The slope of the coexistence line of the liquid-liquid phase transition can be positive, negative, or zero. All three possibilities have been found in Monte-Carlo simulations of a modified spherically symmetric two-scale Jagla model. Since the liquid-liquid critical point frequently lies in a region of the phase diagram that is difficult to access experimentally, it is of great interest to study critical phenomena in the supercritical region. We therefore study the properties of the Widom line, defined in the one-phase region above the critical point as an extension of the coexistence line near which the loci of various response functions extrema asymptotically converge with each other. This phenomenon is predicted by the scaling theory according to which all response functions can be expressed asymptotically in the vicinity of a critical point as functions of the diverging correlation length. We find that the method of identifying the Widom line as the loci of heat capacity maxima becomes unfruitful when the slope of the coexistence line approaches zero in the T-P plane. In this case, the specific heat displays no maximum in the one-phase region because, for a horizontal phase coexistence line, according to the Clapeyron equation, the enthalpy difference between the coexisting phases is zero, and thus the critical fluctuations do not contribute to enthalpy fluctuations. The extension of the coexistence line beyond the critical point into the one-phase region must in this case be performed using density fluctuations. Although the line of compressibility maxima bifurcates into a symmetrical pair of lines, it remains well-defined. We also study how the glass transition changes as the slope of the coexistence line in the T-P plane approaches zero. We find that for the case of positive slopes, diffusivity shows a fragile-to-strong transition upon crossing the Widom line, while for horizontal slope, diffusivity shows the behavior typical for fragile liquids.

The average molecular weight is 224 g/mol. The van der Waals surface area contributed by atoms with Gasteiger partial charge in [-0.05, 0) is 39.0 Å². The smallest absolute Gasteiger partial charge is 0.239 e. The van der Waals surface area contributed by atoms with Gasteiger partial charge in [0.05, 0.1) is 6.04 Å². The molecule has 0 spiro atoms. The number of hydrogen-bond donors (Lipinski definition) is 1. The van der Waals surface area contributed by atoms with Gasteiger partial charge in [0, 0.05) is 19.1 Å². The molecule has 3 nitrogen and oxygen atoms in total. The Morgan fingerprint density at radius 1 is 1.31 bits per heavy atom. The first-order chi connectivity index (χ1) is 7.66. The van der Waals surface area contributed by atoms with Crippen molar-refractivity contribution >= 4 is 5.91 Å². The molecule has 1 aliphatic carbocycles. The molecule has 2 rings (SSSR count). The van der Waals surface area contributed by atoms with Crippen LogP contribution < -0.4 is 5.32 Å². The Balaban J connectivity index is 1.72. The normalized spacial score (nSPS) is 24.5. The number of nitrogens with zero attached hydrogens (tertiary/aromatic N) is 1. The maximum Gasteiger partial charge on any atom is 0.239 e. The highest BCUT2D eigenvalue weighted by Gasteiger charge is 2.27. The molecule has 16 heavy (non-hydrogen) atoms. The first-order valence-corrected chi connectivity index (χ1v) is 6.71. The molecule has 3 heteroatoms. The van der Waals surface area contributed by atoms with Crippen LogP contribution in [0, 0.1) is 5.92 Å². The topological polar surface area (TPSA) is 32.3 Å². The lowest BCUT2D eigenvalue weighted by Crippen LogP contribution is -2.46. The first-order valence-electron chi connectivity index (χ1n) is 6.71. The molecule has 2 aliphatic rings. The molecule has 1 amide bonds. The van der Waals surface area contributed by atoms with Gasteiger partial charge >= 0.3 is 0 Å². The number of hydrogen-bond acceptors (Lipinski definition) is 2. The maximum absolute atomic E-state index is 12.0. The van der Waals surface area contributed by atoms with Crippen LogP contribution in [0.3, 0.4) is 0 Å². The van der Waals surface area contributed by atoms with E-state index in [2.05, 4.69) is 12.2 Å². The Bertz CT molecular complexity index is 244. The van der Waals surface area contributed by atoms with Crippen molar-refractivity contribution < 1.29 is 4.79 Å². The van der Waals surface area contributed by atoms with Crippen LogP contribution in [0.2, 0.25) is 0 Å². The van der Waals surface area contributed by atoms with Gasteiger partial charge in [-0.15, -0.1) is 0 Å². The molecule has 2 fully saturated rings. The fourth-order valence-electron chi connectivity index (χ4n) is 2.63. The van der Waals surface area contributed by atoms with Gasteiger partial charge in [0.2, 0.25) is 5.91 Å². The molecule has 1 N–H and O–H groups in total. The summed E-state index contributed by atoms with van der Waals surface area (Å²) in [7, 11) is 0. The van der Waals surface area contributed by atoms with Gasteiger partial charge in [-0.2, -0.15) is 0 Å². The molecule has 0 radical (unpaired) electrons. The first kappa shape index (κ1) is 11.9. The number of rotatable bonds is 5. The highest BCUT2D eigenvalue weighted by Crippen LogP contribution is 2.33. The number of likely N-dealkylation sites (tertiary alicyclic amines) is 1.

ASJC Scopus subject areas
- General Physics and Astronomy
- Physical and Theoretical Chemistry